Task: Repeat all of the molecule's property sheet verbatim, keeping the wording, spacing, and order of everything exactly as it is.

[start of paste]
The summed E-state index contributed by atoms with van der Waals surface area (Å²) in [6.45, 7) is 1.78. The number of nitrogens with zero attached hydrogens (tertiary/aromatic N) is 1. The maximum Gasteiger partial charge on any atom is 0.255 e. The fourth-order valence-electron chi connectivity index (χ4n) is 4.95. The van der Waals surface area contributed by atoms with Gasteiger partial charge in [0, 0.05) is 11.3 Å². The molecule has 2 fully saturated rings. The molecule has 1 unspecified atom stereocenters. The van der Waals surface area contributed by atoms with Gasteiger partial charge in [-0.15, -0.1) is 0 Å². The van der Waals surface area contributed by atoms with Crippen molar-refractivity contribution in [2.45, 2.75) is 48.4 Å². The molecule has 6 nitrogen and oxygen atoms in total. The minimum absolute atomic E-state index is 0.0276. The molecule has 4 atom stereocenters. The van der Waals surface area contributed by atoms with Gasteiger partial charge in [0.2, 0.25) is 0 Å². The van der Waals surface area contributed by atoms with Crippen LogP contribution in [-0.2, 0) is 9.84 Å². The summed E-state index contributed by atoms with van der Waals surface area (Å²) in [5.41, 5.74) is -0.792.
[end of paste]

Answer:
The summed E-state index contributed by atoms with van der Waals surface area (Å²) in [6.45, 7) is 1.78. The number of nitrogens with zero attached hydrogens (tertiary/aromatic N) is 1. The maximum Gasteiger partial charge on any atom is 0.255 e. The fourth-order valence-electron chi connectivity index (χ4n) is 4.95. The van der Waals surface area contributed by atoms with Gasteiger partial charge in [0, 0.05) is 11.3 Å². The molecule has 2 fully saturated rings. The molecule has 1 unspecified atom stereocenters. The van der Waals surface area contributed by atoms with Gasteiger partial charge in [-0.15, -0.1) is 0 Å². The van der Waals surface area contributed by atoms with Crippen molar-refractivity contribution in [2.45, 2.75) is 48.4 Å². The molecule has 6 nitrogen and oxygen atoms in total. The minimum absolute atomic E-state index is 0.0276. The molecule has 4 atom stereocenters. The van der Waals surface area contributed by atoms with Gasteiger partial charge in [0.2, 0.25) is 0 Å². The van der Waals surface area contributed by atoms with Crippen LogP contribution in [-0.2, 0) is 9.84 Å². The summed E-state index contributed by atoms with van der Waals surface area (Å²) in [5.41, 5.74) is -0.792.